Pain = gain?

Liz WalzMy four-year-old son broke his arm playing in the yard last week. While he was incredibly brave in the hours and days that followed, it has changed him. As the pain has receded, he's begun thinking out loud about how he'll avoid breaking something else, as have his father and I. We want him to go back to having fun like he used to, but none of us wants to go back to the hospital anytime soon. The boating industry is in a similar situation. While I'm not sure the pain is receding yet, we know it will, at least to some degree. And we've all been thinking, whether to ourselves or out loud, about how we and our businesses will change as the industry rebounds.

If we've laid people off, how many and which ones will we rehire? If we've cut budgets, how will our spending change in the future? The criteria we use to make many decisions have changed over the past few years. To what extent are those or should those changes be permanent? What lessons have we learned?

In addition, we must consider to what degree the external changes that have taken place in our market will "rebound." Will consumers' behavior go back to "normal"? Will our core market change?

In a blog written in late March, Chris-Craft addressed how it may adapt to industry changes going forward.

"Several large finance companies have left the marine industry for good, making it impossible for dealers to stock inventory at past levels," the company wrote. "After the current dealer inventory is gone, buyers may find Chris-Crafts only at a few boat shows, private invitation-only events or at the local dealership. Factory tours will be available and buyers may need to travel to see different models. Our dealers and factory representatives always work together to match the right boat in inventory with the customer's wish list. In the future, though, most customers will need to order their boat and it will be built especially for them."

Certainly, the inventory challenges the boating industry is facing, especially in light of the tightening of marine wholesale financing, give us all pause. And it will bring about change. The change I'm anticipating is better inventory management by both dealers and boat builders, which will require closer relationships than ever before. Over time, I expect demand for financing will attract more wholesale lenders to the marine industry, albeit with strict criteria that may drive some dealers elsewhere (to local banks, for instance) or out of the industry altogether.

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This will probably mean dealers will carry less inventory on average, but we can't afford for that to occur at the expense of the consumer's experience. Most consumers want to touch, feel and test drive a boat before they buy it without traveling across the state or the country. And they don't want to wait weeks and even months for a boat builder to make and send the boat they ordered. When we make the boat buying process less convenient and less pleasurable for our customers, we turn our backs on our goal to grow the industry.

As for my son, we may not be going on any more wheelbarrow rides for a while. And my husband and I certainly won't be encouraging any other behavior likely to result in broken bones. But before we lock him in the house, sell his bike and take down his swing set, we'll think about the big picture. What changes make the most sense given the long-term goals we have for him and he has for himself?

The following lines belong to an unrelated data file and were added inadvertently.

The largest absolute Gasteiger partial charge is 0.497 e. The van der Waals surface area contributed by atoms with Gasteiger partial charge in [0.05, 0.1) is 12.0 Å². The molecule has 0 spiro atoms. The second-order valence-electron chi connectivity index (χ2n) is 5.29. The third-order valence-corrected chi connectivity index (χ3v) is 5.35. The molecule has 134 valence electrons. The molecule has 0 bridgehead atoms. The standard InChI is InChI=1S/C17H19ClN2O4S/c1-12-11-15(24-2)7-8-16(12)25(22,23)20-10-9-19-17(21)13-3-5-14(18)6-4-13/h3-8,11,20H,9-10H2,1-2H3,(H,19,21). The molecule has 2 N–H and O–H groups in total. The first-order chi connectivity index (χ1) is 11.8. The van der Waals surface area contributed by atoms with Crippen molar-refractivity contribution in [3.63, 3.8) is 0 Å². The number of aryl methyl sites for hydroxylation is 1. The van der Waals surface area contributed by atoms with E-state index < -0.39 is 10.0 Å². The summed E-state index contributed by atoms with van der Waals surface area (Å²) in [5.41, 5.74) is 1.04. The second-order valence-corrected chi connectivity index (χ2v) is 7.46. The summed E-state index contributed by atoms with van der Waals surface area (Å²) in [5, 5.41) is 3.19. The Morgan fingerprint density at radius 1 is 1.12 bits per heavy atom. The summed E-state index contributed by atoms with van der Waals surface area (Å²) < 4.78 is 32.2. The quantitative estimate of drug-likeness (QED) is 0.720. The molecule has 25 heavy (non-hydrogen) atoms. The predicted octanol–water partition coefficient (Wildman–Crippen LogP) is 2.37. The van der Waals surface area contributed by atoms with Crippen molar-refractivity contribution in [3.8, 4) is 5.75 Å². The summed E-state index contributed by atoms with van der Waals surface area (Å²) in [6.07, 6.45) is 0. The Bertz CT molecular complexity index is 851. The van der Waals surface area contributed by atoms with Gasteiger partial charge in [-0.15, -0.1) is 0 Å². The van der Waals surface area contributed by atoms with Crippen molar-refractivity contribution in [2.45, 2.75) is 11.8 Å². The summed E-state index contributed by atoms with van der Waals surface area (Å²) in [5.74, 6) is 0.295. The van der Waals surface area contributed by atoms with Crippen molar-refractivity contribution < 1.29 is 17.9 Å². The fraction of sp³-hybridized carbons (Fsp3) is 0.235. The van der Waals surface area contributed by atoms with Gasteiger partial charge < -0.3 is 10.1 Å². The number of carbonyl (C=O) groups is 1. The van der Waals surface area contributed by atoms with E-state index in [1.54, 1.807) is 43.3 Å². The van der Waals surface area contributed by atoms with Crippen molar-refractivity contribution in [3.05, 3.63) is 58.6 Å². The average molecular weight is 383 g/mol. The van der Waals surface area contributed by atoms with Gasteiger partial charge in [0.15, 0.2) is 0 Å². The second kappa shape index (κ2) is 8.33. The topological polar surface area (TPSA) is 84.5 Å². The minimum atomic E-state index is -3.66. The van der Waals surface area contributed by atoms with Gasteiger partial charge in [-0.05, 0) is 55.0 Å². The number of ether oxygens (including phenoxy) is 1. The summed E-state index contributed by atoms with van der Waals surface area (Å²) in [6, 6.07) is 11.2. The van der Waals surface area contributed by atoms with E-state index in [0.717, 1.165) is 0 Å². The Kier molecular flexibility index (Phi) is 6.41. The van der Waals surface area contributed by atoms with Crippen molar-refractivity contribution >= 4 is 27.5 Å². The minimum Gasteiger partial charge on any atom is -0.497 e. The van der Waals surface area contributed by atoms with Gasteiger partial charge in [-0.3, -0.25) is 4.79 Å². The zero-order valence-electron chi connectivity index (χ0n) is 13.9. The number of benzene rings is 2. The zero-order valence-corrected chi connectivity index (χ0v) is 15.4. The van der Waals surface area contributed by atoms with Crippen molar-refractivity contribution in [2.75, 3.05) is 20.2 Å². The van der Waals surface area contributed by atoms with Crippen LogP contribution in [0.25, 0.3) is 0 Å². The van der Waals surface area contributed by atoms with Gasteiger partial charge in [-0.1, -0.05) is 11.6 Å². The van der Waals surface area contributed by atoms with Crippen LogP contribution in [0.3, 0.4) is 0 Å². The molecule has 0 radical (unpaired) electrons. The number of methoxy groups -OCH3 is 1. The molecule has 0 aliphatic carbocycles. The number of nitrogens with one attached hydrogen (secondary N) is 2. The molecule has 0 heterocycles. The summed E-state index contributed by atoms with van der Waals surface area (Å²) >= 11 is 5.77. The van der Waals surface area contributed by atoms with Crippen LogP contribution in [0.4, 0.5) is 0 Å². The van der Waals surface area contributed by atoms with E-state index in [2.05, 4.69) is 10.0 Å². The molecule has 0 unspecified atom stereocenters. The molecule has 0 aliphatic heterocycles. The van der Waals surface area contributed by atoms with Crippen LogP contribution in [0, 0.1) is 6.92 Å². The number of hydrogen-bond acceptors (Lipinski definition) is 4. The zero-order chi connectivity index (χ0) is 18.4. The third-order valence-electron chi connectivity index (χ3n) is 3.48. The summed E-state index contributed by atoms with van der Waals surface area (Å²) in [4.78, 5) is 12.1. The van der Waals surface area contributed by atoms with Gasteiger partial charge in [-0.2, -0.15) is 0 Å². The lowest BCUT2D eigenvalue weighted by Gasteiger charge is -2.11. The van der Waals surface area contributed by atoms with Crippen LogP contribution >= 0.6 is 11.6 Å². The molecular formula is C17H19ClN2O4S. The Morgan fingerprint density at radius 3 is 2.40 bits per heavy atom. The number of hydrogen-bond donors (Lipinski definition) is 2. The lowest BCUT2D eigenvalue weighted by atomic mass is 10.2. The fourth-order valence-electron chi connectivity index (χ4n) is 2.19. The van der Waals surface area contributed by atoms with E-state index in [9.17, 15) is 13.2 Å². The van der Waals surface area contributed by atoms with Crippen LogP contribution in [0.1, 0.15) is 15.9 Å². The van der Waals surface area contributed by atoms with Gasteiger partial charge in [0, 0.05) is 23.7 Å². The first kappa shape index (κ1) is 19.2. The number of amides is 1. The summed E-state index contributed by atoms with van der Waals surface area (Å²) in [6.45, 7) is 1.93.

We'd like to hear from you. What changes do you expect to make in your business as the industry rebounds? What changes have you already made in the past few years that you expect will be permanent?

One comment

  1. I was learning to snow ski back in the 1970's. Falling down was just a matter of course in the learning process. Even today my right knee suffers from those efforts.
    My buddy said, “If you ain’t falling down you ain’t learning”. It was his Texas way of saying you learn from your mistakes.

    A lot of us learn that way if we admit it or not. We got in a terrible mess the early 90’s. Cost a lot of money.

    We cleaned up our act and did a lot of what we are doing today. But boating started a slow downward spiral since then and has not stopped. I think the academics call it a mature industry. We went for a top
    5 recreational sport to higher the 15 now (I think).

    You will need to use Spader’s concepts of backing up. Spader will tell you that is harder then expanding.

    Inventories will be lower and managed better until we forget why we are here today. We will reduce staff and do more with less until we get lazy again.

    Lending will return to a less controlled environment in the future when competition for returns return.

    What has my experience has done for me. It told me to keep a nest egg! Be prepared to reinvest. Try not to quit watching for the critical signs. Develop systems and numbers to see the changes in your trends.
    Diversify within the industry with a marina’s or dry storage and focus on service and parts as a profit center.

    Develop a balance sheet to be proud of and share your business thoughts with local bankers. The national lenders have a limited amount of loyalty to you.

    Limit the number of managers and keep a wider span of control to keep your finger on the pulse of the business. If you have family in the business make them earn their way do not pay their way.

    Key to it all is “(profitable) Service is number 1.”I had a VP of Sales in the #1 boat company once tell me he sold fiberglass and service could be resolved. God was he wrong.

    Boating is a business. If boating is a passion get out.
    You can love your work but your love cannot be your work.

    Sorry for the ramble but I hope this helped.

    Chuck

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